Teva presented Phase 3 data evaluating their investigational migraine treatment fremanezumab at the 18th Congress of the International Headache Society (IHC). The Company indicated they plan to use the data to file a Biologics License Application (BLA) later this year.
The Phase 3 HALO studies comprised of 2 separate patient populations. A total of 875 with episodic migraine (EM) and 1,130 patients with chronic migraine (CM) were enrolled. Both groups were randomized 1:1:1 to receive either 225mg subcutaneous fremanezumab monthly for 3 months, 675mg of fremanezumab at initiation followed by placebo for 2 months (quarterly doses), or 3 months of placebo only. The primary endpoint of the EM study was the mean change from baseline in the monthly average number of migraine days during the 12-week period after the first dose.
Results demonstrated that at 12 weeks after the first dose of fremanezumab, the CM group had reductions of monthly headaches; -4.6 days for the monthly dose, -4.3 days for the quarterly dose and -2.5 for the placebo group (P<0.0001).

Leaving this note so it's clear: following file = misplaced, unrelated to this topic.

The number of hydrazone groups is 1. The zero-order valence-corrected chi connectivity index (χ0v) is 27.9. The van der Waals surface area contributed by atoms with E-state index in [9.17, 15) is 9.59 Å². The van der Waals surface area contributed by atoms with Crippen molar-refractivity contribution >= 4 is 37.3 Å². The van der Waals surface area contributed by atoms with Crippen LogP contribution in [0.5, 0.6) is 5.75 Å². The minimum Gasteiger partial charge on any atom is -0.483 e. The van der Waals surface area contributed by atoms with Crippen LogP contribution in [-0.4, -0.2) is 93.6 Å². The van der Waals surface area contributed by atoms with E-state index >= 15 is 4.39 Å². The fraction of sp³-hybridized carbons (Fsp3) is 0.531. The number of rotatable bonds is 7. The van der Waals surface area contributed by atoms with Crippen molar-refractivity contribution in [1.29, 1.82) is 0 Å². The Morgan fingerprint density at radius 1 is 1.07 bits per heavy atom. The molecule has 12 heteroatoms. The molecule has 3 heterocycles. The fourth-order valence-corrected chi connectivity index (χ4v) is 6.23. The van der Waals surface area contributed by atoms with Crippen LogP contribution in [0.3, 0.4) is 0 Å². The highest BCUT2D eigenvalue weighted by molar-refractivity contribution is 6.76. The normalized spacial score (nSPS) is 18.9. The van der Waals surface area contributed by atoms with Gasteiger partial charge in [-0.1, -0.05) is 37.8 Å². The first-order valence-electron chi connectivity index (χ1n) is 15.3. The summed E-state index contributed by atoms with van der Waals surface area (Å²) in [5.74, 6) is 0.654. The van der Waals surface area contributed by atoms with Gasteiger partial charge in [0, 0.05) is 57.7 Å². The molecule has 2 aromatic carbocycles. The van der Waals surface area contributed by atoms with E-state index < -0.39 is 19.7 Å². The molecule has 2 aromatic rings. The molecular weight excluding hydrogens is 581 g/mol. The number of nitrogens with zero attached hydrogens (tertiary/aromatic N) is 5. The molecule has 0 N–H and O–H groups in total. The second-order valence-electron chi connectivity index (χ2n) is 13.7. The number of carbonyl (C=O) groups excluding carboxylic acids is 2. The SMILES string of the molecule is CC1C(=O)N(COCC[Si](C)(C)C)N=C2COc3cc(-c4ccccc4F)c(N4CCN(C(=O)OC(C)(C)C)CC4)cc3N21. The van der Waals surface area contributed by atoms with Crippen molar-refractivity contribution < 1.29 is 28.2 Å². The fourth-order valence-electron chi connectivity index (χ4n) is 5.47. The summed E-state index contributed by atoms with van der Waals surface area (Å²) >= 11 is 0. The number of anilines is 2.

The EM group also had reductions; -3.7 days for the monthly dose, -3.4 for the quarterly dose, and -2.2 for the placebo group (P<0.0001).
Additionally, fremanezumab also showed superiority to placebo in measures of activity impairment outside of work for the quarterly dose, with a treatment difference of -4.0%±1.85% (P=0.0311) for the CM group. For the EM group, there was also a significant reduction in the number of monthly days of acute headache medication use: -3.0 days for the monthly dose and -2.9 days for the quarterly dose vs. -1.6 days for placebo (P<0.0001).
The most commonly reported adverse event in the episodic and chronic migraine trials was injection site pain, with similar rates in the placebo and active groups.
Fremanezumab is a fully-humanized monoclonal antibody targeting the CGRP ligand. “With our full CM and EM pivotal results presented to the migraine community, we now look forward to filing a BLA in the U.S. later this year, bringing us one step closer to potentially bringing a new, preventive migraine treatment option to patients,” said Ernesto Aycardi, MD, VP at Teva.
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